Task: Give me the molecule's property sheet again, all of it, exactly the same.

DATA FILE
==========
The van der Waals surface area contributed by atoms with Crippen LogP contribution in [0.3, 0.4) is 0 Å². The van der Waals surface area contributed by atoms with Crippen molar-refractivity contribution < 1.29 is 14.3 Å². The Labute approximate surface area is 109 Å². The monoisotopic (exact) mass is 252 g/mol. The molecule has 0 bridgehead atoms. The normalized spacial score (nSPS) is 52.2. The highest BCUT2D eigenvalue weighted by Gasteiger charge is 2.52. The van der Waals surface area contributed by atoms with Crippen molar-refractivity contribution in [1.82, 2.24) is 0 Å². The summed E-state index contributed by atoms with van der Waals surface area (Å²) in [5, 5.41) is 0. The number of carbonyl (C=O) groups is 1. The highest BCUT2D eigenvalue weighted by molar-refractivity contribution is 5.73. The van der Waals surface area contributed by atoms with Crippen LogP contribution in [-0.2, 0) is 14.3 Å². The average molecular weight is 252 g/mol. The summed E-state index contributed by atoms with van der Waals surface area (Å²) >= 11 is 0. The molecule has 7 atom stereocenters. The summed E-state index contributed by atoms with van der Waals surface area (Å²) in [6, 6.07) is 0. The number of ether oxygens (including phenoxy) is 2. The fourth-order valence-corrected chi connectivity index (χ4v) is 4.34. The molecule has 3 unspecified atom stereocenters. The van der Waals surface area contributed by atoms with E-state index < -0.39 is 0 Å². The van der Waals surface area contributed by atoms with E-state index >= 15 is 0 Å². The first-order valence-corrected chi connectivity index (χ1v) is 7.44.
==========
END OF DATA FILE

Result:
The van der Waals surface area contributed by atoms with Crippen LogP contribution in [0.3, 0.4) is 0 Å². The van der Waals surface area contributed by atoms with Crippen molar-refractivity contribution < 1.29 is 14.3 Å². The Labute approximate surface area is 109 Å². The monoisotopic (exact) mass is 252 g/mol. The molecule has 0 bridgehead atoms. The normalized spacial score (nSPS) is 52.2. The highest BCUT2D eigenvalue weighted by Gasteiger charge is 2.52. The van der Waals surface area contributed by atoms with Crippen molar-refractivity contribution in [1.82, 2.24) is 0 Å². The summed E-state index contributed by atoms with van der Waals surface area (Å²) in [5, 5.41) is 0. The number of carbonyl (C=O) groups is 1. The highest BCUT2D eigenvalue weighted by molar-refractivity contribution is 5.73. The van der Waals surface area contributed by atoms with Crippen LogP contribution in [-0.2, 0) is 14.3 Å². The average molecular weight is 252 g/mol. The summed E-state index contributed by atoms with van der Waals surface area (Å²) >= 11 is 0. The molecule has 7 atom stereocenters. The summed E-state index contributed by atoms with van der Waals surface area (Å²) in [6, 6.07) is 0. The number of ether oxygens (including phenoxy) is 2. The fourth-order valence-corrected chi connectivity index (χ4v) is 4.34. The molecule has 3 unspecified atom stereocenters. The van der Waals surface area contributed by atoms with E-state index < -0.39 is 0 Å². The van der Waals surface area contributed by atoms with E-state index >= 15 is 0 Å². The first-order valence-corrected chi connectivity index (χ1v) is 7.44.